Sara Paretsky figures she'd seem lily-livered to her fictional offspring, a bold detective who has gotten roughed up in the course of righting wrongs. The white-haired author herself is tall and lean, and appears almost fragile.
But she spoke with muscle on the U.S. government's recent expansion of powers, the erosion of personal privacy, and the “daunting subject” of free speech last night at the Great Hall of the Stranahan Theater.
“Silence,” said the 55-year-old Chicagoan, “does not mean consent. Silence means death.”
At the conclusion of her wide-ranging Authors! Authors! talk, the majority of the 350 people present, stood and applauded.
When an audience member asked her why dissenters risk being labeled un-American, she quoted Teddy Roosevelt when he commented on criticism aimed at President Woodrow Wilson's efforts to involve the country in World War I: “To announce that there must be no criticism of the President or that we are to stand by the President, right or wrong, is not only unpatriotic and servile, but is morally treasonable to the American public.”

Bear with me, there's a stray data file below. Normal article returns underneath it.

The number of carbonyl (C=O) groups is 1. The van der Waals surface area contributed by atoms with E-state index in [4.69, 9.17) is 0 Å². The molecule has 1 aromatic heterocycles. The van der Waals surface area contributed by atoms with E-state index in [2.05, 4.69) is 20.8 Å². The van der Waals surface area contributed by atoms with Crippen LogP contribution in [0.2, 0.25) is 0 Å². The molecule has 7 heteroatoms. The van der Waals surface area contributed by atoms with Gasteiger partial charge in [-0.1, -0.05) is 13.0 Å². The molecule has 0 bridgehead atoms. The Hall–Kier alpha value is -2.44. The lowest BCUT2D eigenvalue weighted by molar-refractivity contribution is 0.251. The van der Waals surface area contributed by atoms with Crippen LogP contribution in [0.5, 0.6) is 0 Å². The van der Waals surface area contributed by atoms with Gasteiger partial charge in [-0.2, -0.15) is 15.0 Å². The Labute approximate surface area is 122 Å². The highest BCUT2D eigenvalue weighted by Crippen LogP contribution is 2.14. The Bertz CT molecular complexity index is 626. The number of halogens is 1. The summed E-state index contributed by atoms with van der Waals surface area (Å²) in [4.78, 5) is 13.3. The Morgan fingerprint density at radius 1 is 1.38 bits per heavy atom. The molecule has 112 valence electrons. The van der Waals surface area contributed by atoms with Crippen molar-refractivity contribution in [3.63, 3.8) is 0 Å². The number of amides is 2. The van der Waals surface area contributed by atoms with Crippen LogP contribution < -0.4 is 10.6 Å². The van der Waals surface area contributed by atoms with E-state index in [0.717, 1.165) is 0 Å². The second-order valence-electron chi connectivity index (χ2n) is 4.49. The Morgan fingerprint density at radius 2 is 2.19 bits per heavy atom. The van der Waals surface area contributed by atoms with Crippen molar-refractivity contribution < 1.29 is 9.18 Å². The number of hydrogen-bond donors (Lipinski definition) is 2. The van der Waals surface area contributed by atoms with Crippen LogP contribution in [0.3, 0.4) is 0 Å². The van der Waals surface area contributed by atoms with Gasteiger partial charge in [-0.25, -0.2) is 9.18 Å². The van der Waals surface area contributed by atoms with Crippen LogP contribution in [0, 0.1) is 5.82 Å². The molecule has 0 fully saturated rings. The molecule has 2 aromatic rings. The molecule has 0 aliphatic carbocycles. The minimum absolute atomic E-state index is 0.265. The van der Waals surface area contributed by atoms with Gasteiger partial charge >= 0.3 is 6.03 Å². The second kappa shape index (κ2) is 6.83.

Fine literature is not built on good sentiments, she said. Books provide comfort, particularly when a person feels alone.
“My own stories come to me by the events around me,” said the soft-spoken Paretsky, whose parents were harassed for protesting racial injustice and segregation in eastern Kansas.
She expressed outrage that libraries are required, under the USA Patriot Act of 2001, to give to police the records of who's reading particular books.
The speakers' series is sponsored by Toledo-Lucas County Public Library and The Blade.